Cover of "The Call of the City"

What was urban life like 100 years ago? The technology we now take for granted was either absent or in its infancy: electricity, automobiles, telephones, radio, television. In my own mind I picture New York City or Chicago with its teeming immigrants, and still manage to conclude that urban life was much like it is now: huge numbers of people all trying to get ahead in the world.

Among the important social facts of urban life then: city dwellers were a minority. In 1908, 56% of Americans still lived in rural areas (by 1920 the urbanites were in the majority, and in 2008 only 17% of Americans were rural). Today we tend to think of city vs suburb, but in 1908 the distinction was city vs farm.

The Call of the City, Charles Mulford Robinson’s tribute to urbanity, is an unabashed love-fest of the creature comforts that civilization can offer. Robinson is careful never to directly insult the farmer. Instead, he compares the city man to the outdoorsman:

If now and then, on a wet day, the city does not seem attractive, one should draw up before his fire and read the journal of a lover of the country, of a hunter of a fisherman in his wilds. The writer will early tell how shabbily the weather treated him, and it is a safe guess that one will not be so saintly as not to smile when thinking of a contrast offered by the safe harbor of a city. … The journal rambles on, and before it is done with the weather one may be sure of a page or so on the delicious difficulty in making a fire; on the remarkable failure of this particular fire, when built, to warm both sides of the body at the same time equally; and of the early darkness and the consequent and admittedly, long and tiresome evenings when the weather is rainy. If you are human, you shift your feet on the ottoman and ring for William to turn on the steam heat.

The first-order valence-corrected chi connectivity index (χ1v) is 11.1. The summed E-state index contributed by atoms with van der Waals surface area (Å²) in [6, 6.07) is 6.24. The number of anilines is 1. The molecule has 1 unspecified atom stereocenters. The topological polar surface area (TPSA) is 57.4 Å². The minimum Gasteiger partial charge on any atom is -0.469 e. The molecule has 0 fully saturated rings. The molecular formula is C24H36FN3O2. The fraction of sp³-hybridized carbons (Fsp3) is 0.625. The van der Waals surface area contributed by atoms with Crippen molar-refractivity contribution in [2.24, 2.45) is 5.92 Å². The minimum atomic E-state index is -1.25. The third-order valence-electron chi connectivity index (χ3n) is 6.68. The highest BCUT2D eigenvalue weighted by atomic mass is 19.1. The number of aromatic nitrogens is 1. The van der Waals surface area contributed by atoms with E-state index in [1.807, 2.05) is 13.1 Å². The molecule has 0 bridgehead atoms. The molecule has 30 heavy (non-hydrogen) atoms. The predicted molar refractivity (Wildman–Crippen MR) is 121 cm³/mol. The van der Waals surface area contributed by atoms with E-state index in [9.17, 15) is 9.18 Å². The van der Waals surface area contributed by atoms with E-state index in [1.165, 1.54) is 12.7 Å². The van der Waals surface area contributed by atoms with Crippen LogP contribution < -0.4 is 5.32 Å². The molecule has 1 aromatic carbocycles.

(Lucky for our city dweller that he has a manservant named William!)

Charles Mulford Robinson (1869–1917) was one of the first urban planners and an advocate of the City Beautiful movement. He was Professor of Civic Design at the University of Illinois at Urbana-Champaign, and wrote the influential 1901 book The Improvement of Towns and Cities.

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Frontispiece of "The Call of the City" -- "Broad Street, New York" by Colin Campbell Cooper

My favorite chapter in the book is entitled “When Phyllis is in town”:

When Phyllis is in town the city is no longer austere and dignified. It becomes bewitching. Love is always full of sweet surprises, but at this time one may chance on a surprise at any moment and at any turn—for Phyllis may be there! … When Phyllis is in town, the windows of the florists tug at heart-strings and at purse-strings; the confectioners’ tempting trays plead sweetly for the little mouth; the windows of the milliners unaccustomedly attract, for in them are plumes, of which one may get on Phyllis’s hat … When Phyllis is in town, the music of her voice is in every tingle of the telephone, because—perhaps—she asked that it should ring … When Phyllis is in town, the world is such a great big funny spectacle for you and her to look at laugh at; and when she goes, it is such a dreary, solemn drama!